Digital Playground

Co-authored by Nick Woodford, Content Manager, and Copywriter at Anzu, and Brenna Schaaf, Director, Marketing at Kidas

Although video games have always been popular among kids, the sheer amount available, the ease of accessibility, and with a growing number of immersive and engaging free-to-play titles, gaming has become an extremely popular pastime where kids are not only playing but are hanging out with friends, creating, learning, and in some cases even making money. In a recent study, 93% of boys aged 8-11 and 79% of girls aged 12-15 said they had played a video game in the last month.

With so many young players taking to gaming platforms, game companies have a duty to ensure this space is kept safe for them and harmonious for adults. But what do they need to be aware of? And how can they safe-proof their titles to ensure they remain safe spaces for players everywhere? Over the following paragraphs, we’ll be exploring some of the key areas of focus, including concerns with in-game currency, cyberbullying prevention, and the importance of working with the right partners.

Ensuring your communication channels are foolproof

When we think of negative communication within games, often what comes to mind is someone shouting obscenities through a headset at another player who has just killed them in the game. However, game companies should be monitoring bad actors, especially when they know their games attract younger players.

Another aspect of negative communication through gaming can be via internal chat systems where players can communicate via text messaging. Many multiplayer games, including Roblox, have safety precautions in place, with AI-based technology monitoring chats in real-time that happen on the platform. Third parties are available to developers who don’t have the resources to build their own security systems. One of these is ProtectMe by Kidas’ novel context understanding algorithm, which securely identifies instances of cyberbullying, predation, and toxic gaming behavior via chat systems.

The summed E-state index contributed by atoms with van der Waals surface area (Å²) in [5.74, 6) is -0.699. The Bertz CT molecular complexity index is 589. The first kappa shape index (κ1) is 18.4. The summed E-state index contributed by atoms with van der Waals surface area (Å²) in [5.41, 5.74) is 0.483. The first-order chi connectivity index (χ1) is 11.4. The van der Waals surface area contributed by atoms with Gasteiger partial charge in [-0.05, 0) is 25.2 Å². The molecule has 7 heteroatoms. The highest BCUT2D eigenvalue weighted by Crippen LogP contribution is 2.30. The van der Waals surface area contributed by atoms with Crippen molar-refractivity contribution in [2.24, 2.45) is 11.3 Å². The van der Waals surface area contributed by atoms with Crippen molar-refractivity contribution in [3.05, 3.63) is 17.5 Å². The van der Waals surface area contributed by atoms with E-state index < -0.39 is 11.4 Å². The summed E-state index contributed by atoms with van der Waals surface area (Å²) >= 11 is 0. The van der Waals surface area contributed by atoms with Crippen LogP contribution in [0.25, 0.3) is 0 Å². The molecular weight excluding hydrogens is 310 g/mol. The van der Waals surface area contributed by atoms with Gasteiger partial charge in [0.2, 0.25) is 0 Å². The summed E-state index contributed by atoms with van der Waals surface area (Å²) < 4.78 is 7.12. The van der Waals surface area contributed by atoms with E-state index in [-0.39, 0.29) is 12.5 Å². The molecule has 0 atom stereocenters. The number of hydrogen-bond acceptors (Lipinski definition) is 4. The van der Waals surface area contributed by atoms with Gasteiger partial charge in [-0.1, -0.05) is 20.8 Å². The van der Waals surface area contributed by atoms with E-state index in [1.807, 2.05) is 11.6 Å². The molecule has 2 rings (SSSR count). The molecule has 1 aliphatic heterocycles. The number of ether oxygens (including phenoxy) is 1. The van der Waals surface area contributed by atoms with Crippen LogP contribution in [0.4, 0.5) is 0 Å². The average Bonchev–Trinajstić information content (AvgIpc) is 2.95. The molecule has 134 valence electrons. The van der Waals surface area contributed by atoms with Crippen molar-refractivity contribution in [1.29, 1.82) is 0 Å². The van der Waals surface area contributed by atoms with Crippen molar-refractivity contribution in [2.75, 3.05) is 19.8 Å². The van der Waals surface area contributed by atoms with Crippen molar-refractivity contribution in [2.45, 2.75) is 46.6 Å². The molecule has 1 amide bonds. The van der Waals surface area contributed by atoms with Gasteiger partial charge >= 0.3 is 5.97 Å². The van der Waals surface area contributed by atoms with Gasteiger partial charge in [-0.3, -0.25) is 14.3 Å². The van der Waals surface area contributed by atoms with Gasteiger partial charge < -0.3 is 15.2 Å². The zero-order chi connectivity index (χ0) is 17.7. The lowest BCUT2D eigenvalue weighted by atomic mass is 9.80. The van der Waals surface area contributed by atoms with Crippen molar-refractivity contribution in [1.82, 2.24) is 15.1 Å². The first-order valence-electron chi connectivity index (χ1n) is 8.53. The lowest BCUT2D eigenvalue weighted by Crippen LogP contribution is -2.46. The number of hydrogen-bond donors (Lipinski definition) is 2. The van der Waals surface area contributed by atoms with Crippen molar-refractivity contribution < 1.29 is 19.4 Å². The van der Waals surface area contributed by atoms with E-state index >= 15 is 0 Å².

Choosing the right monetization method

Cyberbullying is an ongoing issue for game developers. With new technologies and ways to interact within games, developers need to pay close attention to their platforms to stamp out any problems. One area where this is growing is around in-game purchases where kids are singled out for not having the same skins as their friends or by only sporting a free ‘default’ option. In one instance, a teacher from a UK primary school told a story of one of his students being bullied for not owning a premium skin in Fortnite, saying he “begged his parents for [money] to buy a skin because no one would play with him”.

Paid for DLC, where players must spend money to access extra levels and content, can also result in kids being excluded as they cannot access the same areas of the game as their peers.